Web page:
Presentation on theme: "Will G Hopkins Auckland University of Technology Auckland NZ Reviewed/enhanced by Steve Olivier University of Northumbria, UK Writing Up: Thesis, Journal."— Presentation transcript:
Will G Hopkins Auckland University of Technology Auckland NZ Reviewed/enhanced by Steve Olivier University of Northumbria, UK Writing Up: Thesis, Journal Article, Lay Report, Poster Thesis: format, feedback. Article: content, authorship, impact factor, dealing with editors/reviewers. Lay report: content, language, statistics. Poster: See separate presentation for content, language, statistics. Research Skills Workshop Minor updates July 2008, Sept 2012
Thesis Write it as paper(s) for a journal, if your institution allows it. Put extra material into appendices. If necessary, expand the paper(s) into traditional thesis chapters. Supervisors: give feedback by marking a double-spaced manuscript with a pencil+eraser. Do it in the presence of the student as often as possible. Identify problems. Avoid rewriting more than the occasional phrase or sentence. Its OK to have major input into the results chapters. But you should have only minor input to the preface and conclusion chapters. Give feedback to remote students over the phone, via Skype, and/or via a single-spaced tracked-changes Word doc.
Journal Article General Choose a journal with the right focus and impact. Format headings, tables, figures, and references in the style of the journal. Bounce the tracked-changes Word doc between authors. Get feedback from a colleague or expert before submitting it. The following guidelines are mainly for articles based on quantitative methods.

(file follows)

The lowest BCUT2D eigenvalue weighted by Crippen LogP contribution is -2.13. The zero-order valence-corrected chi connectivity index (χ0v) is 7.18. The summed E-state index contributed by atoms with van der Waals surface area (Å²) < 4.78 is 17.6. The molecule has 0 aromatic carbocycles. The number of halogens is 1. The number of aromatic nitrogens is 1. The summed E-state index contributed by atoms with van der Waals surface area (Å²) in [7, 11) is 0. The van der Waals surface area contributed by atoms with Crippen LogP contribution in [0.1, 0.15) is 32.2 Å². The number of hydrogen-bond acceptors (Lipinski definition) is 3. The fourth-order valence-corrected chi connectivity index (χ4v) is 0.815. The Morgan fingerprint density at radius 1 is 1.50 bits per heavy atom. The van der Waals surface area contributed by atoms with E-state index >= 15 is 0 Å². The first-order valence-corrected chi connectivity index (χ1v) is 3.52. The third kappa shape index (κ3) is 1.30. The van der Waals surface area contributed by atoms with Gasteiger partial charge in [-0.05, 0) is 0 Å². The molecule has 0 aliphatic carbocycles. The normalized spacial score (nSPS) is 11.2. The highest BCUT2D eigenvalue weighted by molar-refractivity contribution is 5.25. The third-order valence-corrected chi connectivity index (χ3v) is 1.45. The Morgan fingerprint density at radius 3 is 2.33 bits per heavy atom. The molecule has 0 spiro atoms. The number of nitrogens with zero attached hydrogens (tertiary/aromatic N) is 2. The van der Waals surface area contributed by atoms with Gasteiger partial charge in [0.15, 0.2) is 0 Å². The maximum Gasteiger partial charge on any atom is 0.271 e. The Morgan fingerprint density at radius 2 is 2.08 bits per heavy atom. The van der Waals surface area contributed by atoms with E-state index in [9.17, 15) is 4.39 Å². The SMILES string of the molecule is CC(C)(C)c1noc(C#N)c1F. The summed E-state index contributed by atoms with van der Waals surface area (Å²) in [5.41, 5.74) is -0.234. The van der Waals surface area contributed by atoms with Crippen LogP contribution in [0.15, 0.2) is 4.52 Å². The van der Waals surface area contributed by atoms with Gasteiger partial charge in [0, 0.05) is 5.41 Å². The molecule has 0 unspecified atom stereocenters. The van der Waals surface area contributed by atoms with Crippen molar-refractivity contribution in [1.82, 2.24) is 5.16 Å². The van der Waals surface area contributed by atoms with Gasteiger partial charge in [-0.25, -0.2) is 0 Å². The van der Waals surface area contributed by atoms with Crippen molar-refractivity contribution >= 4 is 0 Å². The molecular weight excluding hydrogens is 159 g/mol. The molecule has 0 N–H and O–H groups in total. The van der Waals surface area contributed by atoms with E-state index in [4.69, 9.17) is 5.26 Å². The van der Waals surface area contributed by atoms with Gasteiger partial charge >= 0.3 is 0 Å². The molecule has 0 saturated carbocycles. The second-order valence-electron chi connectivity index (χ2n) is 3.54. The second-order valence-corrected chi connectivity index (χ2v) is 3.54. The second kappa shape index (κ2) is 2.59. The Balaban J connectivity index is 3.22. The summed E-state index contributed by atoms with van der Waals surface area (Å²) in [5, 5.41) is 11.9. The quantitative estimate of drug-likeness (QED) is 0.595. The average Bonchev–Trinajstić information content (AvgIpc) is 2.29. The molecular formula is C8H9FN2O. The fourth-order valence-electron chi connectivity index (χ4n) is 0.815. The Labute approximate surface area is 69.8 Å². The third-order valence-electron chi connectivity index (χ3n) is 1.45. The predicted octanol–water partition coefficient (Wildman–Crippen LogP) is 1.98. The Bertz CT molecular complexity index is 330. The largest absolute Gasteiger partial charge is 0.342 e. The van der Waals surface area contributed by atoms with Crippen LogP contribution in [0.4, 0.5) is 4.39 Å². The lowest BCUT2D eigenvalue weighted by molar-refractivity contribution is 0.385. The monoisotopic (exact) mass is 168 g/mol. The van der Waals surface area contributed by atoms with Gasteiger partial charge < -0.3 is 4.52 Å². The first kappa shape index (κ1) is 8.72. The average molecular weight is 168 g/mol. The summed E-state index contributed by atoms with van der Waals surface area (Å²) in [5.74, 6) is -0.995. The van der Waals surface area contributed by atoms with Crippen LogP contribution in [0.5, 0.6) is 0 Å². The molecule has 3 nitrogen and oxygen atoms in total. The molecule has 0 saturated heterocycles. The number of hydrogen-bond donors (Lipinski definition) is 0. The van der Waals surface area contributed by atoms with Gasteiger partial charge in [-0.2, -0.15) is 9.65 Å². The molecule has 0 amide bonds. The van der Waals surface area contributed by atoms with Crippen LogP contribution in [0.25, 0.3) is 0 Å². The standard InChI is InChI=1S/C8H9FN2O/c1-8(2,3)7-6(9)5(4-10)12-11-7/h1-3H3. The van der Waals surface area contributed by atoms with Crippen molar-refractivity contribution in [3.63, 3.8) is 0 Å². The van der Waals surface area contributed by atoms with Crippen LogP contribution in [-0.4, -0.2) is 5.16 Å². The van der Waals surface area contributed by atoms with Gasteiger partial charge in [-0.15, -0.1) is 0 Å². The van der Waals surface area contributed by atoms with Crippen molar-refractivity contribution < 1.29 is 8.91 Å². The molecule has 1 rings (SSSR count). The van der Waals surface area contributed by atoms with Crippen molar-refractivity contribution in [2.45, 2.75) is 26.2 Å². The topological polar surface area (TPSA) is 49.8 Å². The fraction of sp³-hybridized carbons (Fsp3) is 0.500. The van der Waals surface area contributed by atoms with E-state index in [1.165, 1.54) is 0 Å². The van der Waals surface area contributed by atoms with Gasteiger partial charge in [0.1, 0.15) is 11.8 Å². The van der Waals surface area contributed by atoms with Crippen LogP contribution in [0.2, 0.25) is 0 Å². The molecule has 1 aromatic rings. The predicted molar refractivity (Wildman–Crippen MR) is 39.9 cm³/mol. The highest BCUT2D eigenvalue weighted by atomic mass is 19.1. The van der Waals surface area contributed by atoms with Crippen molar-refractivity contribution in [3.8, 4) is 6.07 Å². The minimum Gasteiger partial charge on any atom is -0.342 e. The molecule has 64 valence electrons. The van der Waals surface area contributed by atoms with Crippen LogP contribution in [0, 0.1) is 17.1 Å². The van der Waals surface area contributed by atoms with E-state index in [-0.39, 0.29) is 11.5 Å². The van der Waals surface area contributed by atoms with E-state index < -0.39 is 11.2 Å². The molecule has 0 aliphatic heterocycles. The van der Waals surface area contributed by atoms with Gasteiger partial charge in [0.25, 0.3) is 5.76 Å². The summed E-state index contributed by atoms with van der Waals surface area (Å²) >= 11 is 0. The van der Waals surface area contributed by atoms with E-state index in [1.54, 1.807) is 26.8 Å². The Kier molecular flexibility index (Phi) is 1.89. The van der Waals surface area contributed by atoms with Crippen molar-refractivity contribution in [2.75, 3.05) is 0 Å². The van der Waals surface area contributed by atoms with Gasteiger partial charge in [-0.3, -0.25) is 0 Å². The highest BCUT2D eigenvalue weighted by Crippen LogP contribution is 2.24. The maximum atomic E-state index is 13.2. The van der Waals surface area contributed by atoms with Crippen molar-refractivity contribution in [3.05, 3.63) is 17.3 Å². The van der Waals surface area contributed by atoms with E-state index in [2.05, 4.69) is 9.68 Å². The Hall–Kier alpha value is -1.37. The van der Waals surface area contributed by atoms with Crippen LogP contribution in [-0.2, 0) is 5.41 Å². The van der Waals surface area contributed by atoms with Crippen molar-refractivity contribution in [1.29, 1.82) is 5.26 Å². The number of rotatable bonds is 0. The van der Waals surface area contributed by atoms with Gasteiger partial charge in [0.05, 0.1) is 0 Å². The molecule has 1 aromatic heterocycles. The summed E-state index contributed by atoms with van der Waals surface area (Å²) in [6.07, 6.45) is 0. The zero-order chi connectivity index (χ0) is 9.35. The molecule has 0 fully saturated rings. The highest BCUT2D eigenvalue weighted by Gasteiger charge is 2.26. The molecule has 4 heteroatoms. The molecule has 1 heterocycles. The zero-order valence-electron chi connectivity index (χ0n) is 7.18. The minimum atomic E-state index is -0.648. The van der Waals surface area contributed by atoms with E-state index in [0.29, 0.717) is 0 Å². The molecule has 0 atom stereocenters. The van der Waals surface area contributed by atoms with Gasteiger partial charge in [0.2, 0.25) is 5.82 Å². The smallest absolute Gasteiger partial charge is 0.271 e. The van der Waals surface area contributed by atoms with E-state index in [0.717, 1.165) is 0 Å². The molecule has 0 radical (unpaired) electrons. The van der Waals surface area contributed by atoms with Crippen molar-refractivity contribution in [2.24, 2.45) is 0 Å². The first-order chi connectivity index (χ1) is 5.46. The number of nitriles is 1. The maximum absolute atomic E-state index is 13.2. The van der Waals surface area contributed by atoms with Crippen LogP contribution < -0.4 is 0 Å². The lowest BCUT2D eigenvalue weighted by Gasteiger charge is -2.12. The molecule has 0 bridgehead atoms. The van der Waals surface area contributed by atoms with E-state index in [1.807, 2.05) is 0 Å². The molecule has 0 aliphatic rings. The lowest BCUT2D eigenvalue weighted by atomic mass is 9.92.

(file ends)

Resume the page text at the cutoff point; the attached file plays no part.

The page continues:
Title Write it first. Try to state the finding in the title. Don't make it too specific, or people might not read or cite it. Authors Agree about authorship issues early on in the project. Here is the usual arrangement… First author is the person who wrote the first draft. Should be the student if paper arises from the thesis. Corresponding author is the person who can best address queries of reviewers and readers. Anyone who has made a substantial contribution to the study should be an author and should have an opportunity to contribute to the manuscript. Have you left anyone off?
Summary/Abstract It's by far the most important part of the paper. Write it before the rest of the paper, not after. Rewrite it after you have finished the rest of the paper. Start with a rationale for the study: state why you did it, not what you did. Include as much detail of methods as possible. Include probabilistic magnitudes of effects in the results. End with the main conclusion: state why or how it's useful, not a rehash of what you found. It should be within a few words of the prescribed length. Be as economical with words as possible, but do not compromise grammar. Avoid abbreviations here and throughout. Dont make up any. Do not include references, figures, or tables.